It seems the debate behind Libra‘s ad for its tampon pitting one ‘natural’ woman against a ‘transgender’ woman has riled its head once again pursuant to local demands that Australia’s Advertising Standards Bureau pull the ad or risk inciting prejudice against the transgender community, who yesterday intimated that they will for the time being allow the ad to continue running.
The ad which depicts two women competitively adjusting themselves in the bathroom takes great strain to make sure that viewers understand who the real woman is (that is, she’s the one who menstruates thank you very much, and whom their product is ‘naturally’ intended for) as opposed to the transgender woman who is subtly derided and as many have argued by implication connoted not to be a legitimate woman. A connotation which has infuriated the transgender community in Australia who have to date been unable to have Australia’s Advertising Standards Bureau recant and take the ad out of circulation. This despite New Zealand’s Advertising Standards Bureau agreeing to take the ad down earlier last month when it first appeared.
Despite what many in the transgender community recognize is the gentle poking fun that the ad presumes to make its underlying message nevertheless served in effect to reinforce negative stereotypes and attitudes towards the community who are fighting hard to distance themselves from an over riding culture that seeks to portray them as anything but legitimate.
Given Australia’s inclination (despite the governments pubic stance otherwise) to manifest highly contentious stereotypes (if one needs a guide one only observe Australia’s history with respect to its indigenous people and that of immigrants since the 1960’s who had to endure continuing dissent and prejudice in the community- as this author is able to personally attest to) one could possibly posit that in fact the transgenders concerns about vilified perceptions and treatment as a consequence of are hardly unfounded.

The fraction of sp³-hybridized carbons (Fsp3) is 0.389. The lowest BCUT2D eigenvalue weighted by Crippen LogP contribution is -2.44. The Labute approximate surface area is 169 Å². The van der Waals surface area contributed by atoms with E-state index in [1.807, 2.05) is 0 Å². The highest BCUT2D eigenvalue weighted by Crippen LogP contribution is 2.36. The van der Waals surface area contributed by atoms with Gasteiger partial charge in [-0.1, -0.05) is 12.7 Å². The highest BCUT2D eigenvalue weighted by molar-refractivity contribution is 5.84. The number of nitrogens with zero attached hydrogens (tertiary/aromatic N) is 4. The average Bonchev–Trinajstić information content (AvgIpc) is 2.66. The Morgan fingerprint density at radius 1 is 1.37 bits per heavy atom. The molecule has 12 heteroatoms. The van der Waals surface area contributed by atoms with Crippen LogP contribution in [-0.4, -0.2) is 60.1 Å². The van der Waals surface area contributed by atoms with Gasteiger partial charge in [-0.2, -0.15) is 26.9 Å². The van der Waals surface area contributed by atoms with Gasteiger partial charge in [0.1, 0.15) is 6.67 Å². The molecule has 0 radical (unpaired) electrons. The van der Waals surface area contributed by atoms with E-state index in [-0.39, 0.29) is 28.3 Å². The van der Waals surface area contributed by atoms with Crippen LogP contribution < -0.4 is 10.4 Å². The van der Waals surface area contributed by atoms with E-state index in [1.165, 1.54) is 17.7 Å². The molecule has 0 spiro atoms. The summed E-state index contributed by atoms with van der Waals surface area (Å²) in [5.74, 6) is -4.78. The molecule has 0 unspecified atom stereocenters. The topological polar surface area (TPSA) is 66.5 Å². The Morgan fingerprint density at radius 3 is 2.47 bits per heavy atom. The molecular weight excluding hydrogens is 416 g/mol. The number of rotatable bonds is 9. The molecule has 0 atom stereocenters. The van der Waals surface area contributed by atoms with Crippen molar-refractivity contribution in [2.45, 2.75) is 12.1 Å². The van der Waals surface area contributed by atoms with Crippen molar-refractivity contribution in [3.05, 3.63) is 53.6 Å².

This can unfortunately be evidenced by the rise of indiscriminate gay bashings, work prejudice and an ongoing counter intuitive attitude towards those persons who do not often or immediately display what many Australians have come to understand what makes one whole or worthy of enlightened consideration. A persistent problem ever since the inception of the country despite the continual progress the government has been able to make in affecting attitudes otherwise.
In choosing to keep the ad, Australia’s Advertising Standards board held the following view:
“The ad does not demean women who do not menstruate, nor does it demean or vilify transgender people and does not vilify men who dress as woman.”
The Board however did admit that there was “no way of determining” whether the drag queen character was “representative of drag queens or transgender women.”
Offered Warren Talbot, a LGBTI Health Alliance executive:
“It wasn’t clear to me and I’m sure to the average member of the general public it would not be clear. In fact, the community at large may not be fully aware of the distinction. It is this very ambiguity which provides the potential of harm to trans women, who already battle the widespread misperception that they are ‘men’ posing as women,”
“They deserve our compassion and support, not the kind of ridicule this ad portrays.”
Yet what perhaps makes the Advertising Standards Bureau stance somewhat perverse is the stance it adopted last year. As reiterated by Fiona Jolly, the Bureau’s CEO:
“The diversity of the board brings with it an understanding of the many different community standards which relate to decisions that need to be made by the board,”
It’s perhaps interesting to note that not one of the boards 20 members has been able to demonstrate a nuanced understanding or background in LGBTI affairs.
Which poses the question is this is a situation of the transgender community being too vigilant in asserting their individual rights and a greater sensitivity to contentious or perhaps as many would wonder behind closed doors, a continuation of the parochial and often discriminatory practices of a nation too inured to the great discomfort often felt by those on the receiving end of hard to get over experiences courtesy of those who have historically had a time letting go of stark dispositions of cultural identities and individuals?